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The Oxford Bible Commentary Line-by-line commentary for the New Revised Standard Version Bible.

Numbers - Introduction

The book of Numbers, named for its census lists, is the most complex of the books of the Pentateuch. This can be seen in the variety of types of literature represented, e.g. lists, itineraries, various statutes, ritual and priestly prescriptions, poetic oracles, songs, wilderness stories, and even a well-known benediction ( 6:22–7 ). The interweaving of law and narrative characteristic of Exodus and Deuteronomy is most evident in Numbers; specific statutes again and again emerge from specific life situations, revealing a dynamic relationship of law and life.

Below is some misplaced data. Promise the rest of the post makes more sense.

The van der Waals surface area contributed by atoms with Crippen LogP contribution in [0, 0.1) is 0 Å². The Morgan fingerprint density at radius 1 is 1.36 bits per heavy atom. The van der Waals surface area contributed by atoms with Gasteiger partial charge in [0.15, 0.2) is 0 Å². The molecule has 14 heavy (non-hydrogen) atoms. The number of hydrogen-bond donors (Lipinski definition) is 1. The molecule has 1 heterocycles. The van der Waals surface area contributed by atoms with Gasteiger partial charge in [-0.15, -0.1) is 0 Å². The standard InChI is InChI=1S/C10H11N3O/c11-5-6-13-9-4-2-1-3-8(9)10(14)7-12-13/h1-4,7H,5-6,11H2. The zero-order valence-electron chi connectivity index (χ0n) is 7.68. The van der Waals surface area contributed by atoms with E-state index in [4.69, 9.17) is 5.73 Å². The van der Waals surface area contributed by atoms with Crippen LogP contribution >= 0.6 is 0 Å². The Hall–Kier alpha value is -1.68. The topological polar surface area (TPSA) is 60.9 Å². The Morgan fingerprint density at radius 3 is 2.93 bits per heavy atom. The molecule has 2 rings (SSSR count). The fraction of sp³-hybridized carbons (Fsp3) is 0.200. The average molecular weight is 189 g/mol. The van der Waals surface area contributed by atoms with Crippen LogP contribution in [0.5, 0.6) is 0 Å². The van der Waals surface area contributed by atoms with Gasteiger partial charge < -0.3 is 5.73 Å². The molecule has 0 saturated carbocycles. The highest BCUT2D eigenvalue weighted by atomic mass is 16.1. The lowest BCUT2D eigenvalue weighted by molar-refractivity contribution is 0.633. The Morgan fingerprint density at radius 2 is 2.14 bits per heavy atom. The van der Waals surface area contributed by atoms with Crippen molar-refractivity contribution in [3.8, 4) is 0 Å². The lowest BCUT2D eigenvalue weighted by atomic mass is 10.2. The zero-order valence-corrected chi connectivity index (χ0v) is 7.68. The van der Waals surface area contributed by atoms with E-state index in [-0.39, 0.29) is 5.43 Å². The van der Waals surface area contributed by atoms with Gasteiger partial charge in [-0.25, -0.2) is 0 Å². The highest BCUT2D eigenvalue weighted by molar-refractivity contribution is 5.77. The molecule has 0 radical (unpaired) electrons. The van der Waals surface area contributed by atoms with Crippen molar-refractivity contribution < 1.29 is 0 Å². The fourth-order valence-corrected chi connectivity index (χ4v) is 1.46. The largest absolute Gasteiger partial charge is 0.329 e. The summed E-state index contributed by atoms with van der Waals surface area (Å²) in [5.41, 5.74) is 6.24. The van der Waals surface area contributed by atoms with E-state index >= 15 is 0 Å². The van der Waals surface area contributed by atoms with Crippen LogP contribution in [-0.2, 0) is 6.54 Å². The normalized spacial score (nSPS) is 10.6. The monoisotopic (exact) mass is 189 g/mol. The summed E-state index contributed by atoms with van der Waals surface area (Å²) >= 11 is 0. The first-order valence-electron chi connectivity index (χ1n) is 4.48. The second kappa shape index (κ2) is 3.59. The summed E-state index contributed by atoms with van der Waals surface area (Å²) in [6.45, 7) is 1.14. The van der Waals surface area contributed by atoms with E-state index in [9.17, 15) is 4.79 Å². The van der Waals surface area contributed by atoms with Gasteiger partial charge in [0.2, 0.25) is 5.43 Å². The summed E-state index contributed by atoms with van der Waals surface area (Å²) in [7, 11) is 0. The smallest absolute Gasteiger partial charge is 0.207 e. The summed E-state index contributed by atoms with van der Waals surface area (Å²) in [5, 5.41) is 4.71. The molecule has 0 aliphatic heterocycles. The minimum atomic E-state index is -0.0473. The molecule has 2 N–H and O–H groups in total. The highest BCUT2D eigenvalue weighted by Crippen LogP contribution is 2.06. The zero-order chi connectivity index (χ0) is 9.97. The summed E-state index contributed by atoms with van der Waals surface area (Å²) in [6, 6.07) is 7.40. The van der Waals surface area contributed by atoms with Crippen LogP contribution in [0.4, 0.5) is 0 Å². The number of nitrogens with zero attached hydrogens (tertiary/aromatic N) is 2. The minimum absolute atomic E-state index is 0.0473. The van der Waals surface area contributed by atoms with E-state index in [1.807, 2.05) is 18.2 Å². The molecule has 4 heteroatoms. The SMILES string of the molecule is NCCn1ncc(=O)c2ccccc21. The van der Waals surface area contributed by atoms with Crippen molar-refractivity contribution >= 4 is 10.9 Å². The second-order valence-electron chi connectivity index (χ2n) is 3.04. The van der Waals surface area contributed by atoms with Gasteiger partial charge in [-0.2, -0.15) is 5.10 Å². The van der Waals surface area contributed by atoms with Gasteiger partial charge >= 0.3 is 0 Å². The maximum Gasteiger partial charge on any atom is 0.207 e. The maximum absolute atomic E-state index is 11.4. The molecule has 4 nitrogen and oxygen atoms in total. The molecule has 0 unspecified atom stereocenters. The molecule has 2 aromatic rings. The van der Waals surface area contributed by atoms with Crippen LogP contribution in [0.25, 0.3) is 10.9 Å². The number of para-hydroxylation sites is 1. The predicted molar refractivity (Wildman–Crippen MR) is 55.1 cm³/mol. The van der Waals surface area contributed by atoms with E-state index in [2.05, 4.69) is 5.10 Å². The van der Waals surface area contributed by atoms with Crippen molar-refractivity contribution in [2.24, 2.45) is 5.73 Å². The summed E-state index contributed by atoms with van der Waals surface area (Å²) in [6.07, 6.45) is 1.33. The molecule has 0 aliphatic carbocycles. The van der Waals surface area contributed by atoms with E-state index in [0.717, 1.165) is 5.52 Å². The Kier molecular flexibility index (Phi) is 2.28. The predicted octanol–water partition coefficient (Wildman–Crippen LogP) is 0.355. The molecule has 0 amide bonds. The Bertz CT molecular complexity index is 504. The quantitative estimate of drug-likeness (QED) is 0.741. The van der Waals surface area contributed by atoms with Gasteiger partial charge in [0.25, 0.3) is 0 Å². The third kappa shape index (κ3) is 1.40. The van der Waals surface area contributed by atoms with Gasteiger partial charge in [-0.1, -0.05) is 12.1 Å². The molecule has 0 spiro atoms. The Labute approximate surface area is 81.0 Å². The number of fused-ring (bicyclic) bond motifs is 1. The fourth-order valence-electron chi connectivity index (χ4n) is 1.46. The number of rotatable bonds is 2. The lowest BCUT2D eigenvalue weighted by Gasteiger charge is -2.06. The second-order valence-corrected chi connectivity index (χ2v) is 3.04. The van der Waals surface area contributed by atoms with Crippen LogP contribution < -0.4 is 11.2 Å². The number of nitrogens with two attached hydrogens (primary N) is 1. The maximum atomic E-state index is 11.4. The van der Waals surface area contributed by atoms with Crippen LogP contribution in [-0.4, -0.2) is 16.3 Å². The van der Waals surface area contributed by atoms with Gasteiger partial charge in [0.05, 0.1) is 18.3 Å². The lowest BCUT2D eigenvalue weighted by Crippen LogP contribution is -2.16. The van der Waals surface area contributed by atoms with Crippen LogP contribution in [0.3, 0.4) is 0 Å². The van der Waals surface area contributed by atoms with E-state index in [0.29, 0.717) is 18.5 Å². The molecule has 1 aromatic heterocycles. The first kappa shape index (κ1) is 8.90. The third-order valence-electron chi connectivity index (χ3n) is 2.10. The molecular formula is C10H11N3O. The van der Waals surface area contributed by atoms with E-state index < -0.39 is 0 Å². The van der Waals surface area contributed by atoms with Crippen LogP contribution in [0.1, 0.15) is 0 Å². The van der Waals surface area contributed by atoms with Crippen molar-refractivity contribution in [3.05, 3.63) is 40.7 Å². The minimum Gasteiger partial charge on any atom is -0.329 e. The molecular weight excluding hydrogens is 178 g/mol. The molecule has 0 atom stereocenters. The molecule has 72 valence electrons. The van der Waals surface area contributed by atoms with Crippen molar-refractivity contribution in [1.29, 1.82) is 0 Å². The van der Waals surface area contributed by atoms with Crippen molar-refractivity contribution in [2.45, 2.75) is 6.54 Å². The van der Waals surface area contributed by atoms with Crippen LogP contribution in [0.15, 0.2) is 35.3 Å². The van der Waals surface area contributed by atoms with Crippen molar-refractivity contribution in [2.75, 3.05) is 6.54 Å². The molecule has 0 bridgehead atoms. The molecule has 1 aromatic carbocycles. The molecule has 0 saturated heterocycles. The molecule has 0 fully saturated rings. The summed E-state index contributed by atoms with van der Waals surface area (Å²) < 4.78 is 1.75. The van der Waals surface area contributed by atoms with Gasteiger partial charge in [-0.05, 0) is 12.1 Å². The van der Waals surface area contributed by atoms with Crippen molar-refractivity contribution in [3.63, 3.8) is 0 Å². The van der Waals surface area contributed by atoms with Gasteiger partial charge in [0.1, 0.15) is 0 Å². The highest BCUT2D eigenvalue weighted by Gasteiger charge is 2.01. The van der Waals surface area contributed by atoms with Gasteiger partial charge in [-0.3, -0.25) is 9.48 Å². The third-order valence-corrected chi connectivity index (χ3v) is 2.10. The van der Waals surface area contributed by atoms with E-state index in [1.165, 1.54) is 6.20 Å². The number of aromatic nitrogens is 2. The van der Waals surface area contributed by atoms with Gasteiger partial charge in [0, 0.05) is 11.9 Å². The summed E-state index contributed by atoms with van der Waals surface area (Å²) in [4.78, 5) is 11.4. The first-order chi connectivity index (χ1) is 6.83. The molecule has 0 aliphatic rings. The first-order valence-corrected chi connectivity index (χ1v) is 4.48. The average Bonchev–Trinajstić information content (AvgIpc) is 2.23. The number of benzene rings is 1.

Moreover, some of these texts border on the bizarre, with talking donkeys, curses from a non-Israelite diviner turned into blessings that have messianic implications, the earth swallowing up people, copper snakes that have healing powers, an almond-producing rod, an execution for picking up sticks on the sabbath, Miriam turning leprous, and repulsive instructions for discerning a wife's faithfulness. One is tempted to claim that these strange goings-on were constructed to match the incredible character of Israel's response to its God. To complicate these matters, God is often depicted in ways that challenge traditional understandings; at times it seems that God's identity is in the process of being shaped too.

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